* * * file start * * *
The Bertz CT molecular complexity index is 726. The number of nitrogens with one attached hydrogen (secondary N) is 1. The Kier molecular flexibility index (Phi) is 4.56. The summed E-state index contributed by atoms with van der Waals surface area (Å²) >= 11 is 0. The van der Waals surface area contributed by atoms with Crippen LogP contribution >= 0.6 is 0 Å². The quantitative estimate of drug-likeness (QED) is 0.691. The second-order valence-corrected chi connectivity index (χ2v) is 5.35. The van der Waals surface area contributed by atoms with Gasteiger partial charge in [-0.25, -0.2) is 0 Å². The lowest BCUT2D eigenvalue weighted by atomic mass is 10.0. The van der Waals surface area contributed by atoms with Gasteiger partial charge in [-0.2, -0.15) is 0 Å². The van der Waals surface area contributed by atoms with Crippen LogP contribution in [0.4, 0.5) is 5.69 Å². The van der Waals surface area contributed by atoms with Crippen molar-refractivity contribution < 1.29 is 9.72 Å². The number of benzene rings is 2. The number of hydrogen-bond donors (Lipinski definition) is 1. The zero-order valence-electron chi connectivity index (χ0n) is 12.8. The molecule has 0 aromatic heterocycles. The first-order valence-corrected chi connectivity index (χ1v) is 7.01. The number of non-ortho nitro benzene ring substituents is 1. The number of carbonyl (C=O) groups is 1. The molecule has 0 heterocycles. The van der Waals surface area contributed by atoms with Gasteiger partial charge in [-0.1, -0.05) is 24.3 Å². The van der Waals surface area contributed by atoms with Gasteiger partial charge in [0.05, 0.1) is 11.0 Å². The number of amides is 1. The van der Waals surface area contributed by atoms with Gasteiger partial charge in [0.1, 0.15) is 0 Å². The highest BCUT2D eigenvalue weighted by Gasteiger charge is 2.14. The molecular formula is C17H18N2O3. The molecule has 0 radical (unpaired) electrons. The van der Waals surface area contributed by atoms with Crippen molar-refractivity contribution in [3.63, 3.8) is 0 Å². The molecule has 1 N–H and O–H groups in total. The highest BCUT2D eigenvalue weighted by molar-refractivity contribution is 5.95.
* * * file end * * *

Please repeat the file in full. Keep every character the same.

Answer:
The Bertz CT molecular complexity index is 726. The number of nitrogens with one attached hydrogen (secondary N) is 1. The Kier molecular flexibility index (Phi) is 4.56. The summed E-state index contributed by atoms with van der Waals surface area (Å²) >= 11 is 0. The van der Waals surface area contributed by atoms with Crippen LogP contribution >= 0.6 is 0 Å². The quantitative estimate of drug-likeness (QED) is 0.691. The second-order valence-corrected chi connectivity index (χ2v) is 5.35. The van der Waals surface area contributed by atoms with Gasteiger partial charge in [-0.25, -0.2) is 0 Å². The lowest BCUT2D eigenvalue weighted by atomic mass is 10.0. The van der Waals surface area contributed by atoms with Gasteiger partial charge in [-0.2, -0.15) is 0 Å². The van der Waals surface area contributed by atoms with Crippen LogP contribution in [0.4, 0.5) is 5.69 Å². The van der Waals surface area contributed by atoms with Crippen molar-refractivity contribution < 1.29 is 9.72 Å². The number of benzene rings is 2. The number of hydrogen-bond donors (Lipinski definition) is 1. The zero-order valence-electron chi connectivity index (χ0n) is 12.8. The molecule has 0 aromatic heterocycles. The first-order valence-corrected chi connectivity index (χ1v) is 7.01. The number of non-ortho nitro benzene ring substituents is 1. The number of carbonyl (C=O) groups is 1. The molecule has 0 heterocycles. The van der Waals surface area contributed by atoms with Gasteiger partial charge in [-0.1, -0.05) is 24.3 Å². The van der Waals surface area contributed by atoms with Gasteiger partial charge in [0.05, 0.1) is 11.0 Å². The number of amides is 1. The van der Waals surface area contributed by atoms with Gasteiger partial charge in [0.1, 0.15) is 0 Å². The highest BCUT2D eigenvalue weighted by Gasteiger charge is 2.14. The molecular formula is C17H18N2O3. The molecule has 0 radical (unpaired) electrons. The van der Waals surface area contributed by atoms with Crippen molar-refractivity contribution in [3.63, 3.8) is 0 Å². The molecule has 1 N–H and O–H groups in total. The highest BCUT2D eigenvalue weighted by molar-refractivity contribution is 5.95.